The two Good Housekeeping books showed that changes with time.  The instructions now give specific temperatures for items cooked in the oven rather than to bake in a moderate oven, for example.  The older of the two had recipes for Mexican, Tomato, and Welsh rabbits, or rarebits if you will and the later recipes for Tomato, Monkey, and Welsh rarebits, but no Mexican. The older book had a couple of handwritten recipes in it, including one on a party napkin decorated with printed flowers. Both of these books are in what I think a collector would call good condition only.  All of the pages are there but the bindings are damaged.
 
Gumbo Ya-Ya of course, is not a cook book, or at least that is not its main focus.  It is more a collection of Louisiana or New Orleans folk lore.
 
It has been a while since I've read this thread front to back.  Has anyone else found any interesting old cookbooks?
 
 
Davydd
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RE: What are you reading? 2010/03/12 13:20:58 (permalink)
baileysoriginal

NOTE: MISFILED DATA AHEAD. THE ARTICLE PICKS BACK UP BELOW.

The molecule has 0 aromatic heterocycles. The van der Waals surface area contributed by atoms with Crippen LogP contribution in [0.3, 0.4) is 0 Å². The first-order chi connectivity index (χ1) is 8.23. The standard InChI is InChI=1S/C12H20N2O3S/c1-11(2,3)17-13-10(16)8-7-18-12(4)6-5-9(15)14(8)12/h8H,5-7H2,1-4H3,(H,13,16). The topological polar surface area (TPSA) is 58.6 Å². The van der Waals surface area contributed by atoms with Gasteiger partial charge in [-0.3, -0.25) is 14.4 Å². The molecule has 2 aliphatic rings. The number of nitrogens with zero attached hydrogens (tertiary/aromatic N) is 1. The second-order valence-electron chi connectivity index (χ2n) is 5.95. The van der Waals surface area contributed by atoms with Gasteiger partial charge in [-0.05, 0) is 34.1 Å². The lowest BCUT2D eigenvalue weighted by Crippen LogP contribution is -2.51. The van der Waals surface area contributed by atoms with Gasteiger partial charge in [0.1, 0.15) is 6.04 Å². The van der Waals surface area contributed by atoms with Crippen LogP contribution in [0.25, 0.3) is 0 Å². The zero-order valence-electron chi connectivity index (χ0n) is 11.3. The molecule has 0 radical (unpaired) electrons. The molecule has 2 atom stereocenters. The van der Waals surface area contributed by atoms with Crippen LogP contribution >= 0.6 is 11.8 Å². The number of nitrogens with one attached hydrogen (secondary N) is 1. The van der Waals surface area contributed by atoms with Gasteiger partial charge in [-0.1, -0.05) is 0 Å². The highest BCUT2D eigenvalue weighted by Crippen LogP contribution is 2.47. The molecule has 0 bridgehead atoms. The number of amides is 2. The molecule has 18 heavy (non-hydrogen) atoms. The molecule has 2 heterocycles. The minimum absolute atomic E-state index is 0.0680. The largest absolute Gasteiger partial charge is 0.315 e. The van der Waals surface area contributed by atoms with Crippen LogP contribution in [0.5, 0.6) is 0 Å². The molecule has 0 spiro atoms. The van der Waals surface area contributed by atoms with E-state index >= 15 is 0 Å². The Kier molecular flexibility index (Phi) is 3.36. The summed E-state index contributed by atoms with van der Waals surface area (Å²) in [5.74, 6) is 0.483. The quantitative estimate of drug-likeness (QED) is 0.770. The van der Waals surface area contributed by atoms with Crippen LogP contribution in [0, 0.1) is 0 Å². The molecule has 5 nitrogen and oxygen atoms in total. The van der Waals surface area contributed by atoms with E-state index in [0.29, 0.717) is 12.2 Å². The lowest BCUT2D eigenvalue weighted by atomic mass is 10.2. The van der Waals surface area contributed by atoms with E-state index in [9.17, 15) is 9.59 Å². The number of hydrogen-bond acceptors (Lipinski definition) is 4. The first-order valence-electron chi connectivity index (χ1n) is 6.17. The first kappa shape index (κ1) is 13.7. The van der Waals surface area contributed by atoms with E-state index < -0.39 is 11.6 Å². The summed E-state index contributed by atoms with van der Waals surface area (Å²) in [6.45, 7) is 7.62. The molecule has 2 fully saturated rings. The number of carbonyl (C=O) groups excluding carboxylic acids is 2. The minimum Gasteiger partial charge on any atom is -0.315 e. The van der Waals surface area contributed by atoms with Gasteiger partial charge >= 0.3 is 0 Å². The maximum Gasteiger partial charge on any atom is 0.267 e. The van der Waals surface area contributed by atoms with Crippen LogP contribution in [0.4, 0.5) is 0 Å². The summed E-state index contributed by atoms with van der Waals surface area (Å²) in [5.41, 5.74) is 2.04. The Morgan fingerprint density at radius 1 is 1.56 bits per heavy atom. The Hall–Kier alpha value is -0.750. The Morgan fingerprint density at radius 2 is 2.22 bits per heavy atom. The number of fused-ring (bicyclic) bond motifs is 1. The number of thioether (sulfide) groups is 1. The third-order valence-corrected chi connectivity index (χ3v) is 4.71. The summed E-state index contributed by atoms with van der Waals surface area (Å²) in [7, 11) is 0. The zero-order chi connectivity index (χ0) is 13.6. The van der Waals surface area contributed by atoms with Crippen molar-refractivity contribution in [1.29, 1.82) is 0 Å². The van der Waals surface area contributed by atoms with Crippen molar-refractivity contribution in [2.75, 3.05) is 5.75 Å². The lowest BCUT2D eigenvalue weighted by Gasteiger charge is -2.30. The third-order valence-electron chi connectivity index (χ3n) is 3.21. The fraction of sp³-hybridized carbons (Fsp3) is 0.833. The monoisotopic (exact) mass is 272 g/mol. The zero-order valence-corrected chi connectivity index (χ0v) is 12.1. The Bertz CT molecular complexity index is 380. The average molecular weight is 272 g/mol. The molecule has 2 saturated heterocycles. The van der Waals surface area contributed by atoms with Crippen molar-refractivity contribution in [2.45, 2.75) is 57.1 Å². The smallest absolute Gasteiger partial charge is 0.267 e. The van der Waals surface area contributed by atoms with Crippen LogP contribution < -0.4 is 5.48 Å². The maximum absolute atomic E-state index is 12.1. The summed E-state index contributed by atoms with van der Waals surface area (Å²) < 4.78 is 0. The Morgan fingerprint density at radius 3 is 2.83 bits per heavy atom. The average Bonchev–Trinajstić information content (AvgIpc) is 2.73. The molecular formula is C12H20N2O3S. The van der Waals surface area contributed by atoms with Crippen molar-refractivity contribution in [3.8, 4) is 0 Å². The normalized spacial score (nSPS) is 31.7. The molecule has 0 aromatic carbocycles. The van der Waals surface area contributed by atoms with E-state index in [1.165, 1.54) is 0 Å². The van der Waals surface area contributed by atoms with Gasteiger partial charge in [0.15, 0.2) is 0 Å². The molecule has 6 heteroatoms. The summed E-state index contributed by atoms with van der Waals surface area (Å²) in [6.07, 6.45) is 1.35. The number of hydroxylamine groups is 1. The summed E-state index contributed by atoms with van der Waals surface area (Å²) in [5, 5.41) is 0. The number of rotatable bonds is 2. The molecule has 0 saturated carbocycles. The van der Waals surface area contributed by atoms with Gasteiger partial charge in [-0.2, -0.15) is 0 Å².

Just picked up Food Rules by Michael Pollan.


I just downloaded this book from Amazon.com's Kindle eBook library onto my iPhone for reading. $5 one click credit card purchase directly from the iPhone, instant download with no shipping or sales tax. I previously downloaded and read Michael Pollan's, In Defense of Food from Barnes & Noble for reading on B&N eReader on the iPhone.
carolina bob
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RE: What are you reading? 2010/03/12 19:55:00 (permalink)
I've just started reading "Dark City" by film historian Eddie Muller. It deals with the film noir subgenre of American movies of the 1940s and '50s. There are a couple of hundred films from that period that qualify as true noir, and, if I didn't know better, I'd swear that Sterling Hayden was in at least thirty percent of them. BTW, mr chips, if you enjoyed "My Name's Friday", you might want to check out "The Badge", Jack Webb's true crime book that was first published in 1958. It's recently been reissued in a softcover edition by Thunder's Mouth Press.